Letter: Safety Though Trust, Not Tech (NY Daily News)
Metal detectors make “me feel like I’m going in a prison.” That’s from one of the 100,000 students in New York City who must take off their shoes, belts and even bobby pins to put their belongings through X-ray machines every day just to go to school (“Civil liberties misfire,” editorial, March 20). A safe environment is essential to education. But metal detectors only give the illusion of safety without actually making schools safer. Yet children — mostly of color — are subjected to the humiliation of being put through them, losing untold hours of class to wait in line, and beginning every morning in an environment of fear and distrust. This year, five guns total have been discovered in city schools. That’s five too many, but it confirms how sharply crime has recently dropped in city schools. The better way to promote safe schools is to focus on building trusting relationships between educators and students, so they will feel comfortable approaching an adult when there’s a serious problem — which is exactly what happened in both of these incidents.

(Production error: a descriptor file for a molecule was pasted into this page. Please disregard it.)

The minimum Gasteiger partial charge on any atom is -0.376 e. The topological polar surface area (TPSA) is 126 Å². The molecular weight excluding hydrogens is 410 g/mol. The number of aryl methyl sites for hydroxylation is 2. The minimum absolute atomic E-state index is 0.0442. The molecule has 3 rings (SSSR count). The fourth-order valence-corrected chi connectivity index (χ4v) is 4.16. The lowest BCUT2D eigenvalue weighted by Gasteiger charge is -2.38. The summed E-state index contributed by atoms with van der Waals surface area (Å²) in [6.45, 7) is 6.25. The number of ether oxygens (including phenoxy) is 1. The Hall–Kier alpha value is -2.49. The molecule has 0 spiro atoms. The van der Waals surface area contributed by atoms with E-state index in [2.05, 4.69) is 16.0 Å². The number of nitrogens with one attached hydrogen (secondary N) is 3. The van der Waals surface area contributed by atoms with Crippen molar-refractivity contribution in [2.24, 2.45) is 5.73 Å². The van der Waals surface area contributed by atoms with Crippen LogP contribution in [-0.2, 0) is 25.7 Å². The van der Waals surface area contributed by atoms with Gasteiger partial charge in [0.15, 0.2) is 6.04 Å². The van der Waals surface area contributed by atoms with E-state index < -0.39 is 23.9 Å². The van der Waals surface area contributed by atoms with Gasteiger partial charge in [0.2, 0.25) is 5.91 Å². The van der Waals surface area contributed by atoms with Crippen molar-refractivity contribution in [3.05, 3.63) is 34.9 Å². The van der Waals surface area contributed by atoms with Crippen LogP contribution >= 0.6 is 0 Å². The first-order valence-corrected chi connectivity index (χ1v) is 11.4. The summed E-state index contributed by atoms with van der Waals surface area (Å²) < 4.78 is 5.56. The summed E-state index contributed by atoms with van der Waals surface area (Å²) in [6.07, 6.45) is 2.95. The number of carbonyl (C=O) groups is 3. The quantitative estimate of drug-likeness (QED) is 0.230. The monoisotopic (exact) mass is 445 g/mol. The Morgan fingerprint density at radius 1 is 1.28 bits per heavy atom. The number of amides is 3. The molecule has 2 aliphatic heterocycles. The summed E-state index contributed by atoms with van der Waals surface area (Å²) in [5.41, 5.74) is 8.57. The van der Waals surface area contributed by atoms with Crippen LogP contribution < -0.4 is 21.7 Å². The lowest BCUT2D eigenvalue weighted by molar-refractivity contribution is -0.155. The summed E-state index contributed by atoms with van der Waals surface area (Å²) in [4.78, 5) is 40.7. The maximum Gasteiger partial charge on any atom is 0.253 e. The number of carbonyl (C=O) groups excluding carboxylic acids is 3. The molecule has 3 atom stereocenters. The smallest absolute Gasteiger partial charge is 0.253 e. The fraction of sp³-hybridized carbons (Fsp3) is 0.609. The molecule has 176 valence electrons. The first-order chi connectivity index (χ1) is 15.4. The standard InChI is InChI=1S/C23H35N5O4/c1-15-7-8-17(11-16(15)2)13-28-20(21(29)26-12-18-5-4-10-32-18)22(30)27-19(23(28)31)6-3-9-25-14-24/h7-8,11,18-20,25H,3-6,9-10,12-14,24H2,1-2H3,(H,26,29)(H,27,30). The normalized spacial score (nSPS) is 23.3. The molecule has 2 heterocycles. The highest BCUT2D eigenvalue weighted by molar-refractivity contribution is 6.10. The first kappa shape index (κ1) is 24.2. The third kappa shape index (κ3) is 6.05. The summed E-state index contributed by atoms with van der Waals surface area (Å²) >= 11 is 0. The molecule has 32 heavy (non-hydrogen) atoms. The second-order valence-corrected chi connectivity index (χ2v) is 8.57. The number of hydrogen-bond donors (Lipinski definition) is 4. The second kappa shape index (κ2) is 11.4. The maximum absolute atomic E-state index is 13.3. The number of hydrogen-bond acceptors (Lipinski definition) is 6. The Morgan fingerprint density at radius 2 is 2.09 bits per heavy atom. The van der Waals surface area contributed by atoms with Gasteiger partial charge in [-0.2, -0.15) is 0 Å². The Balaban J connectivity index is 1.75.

New York Civil Liberties Union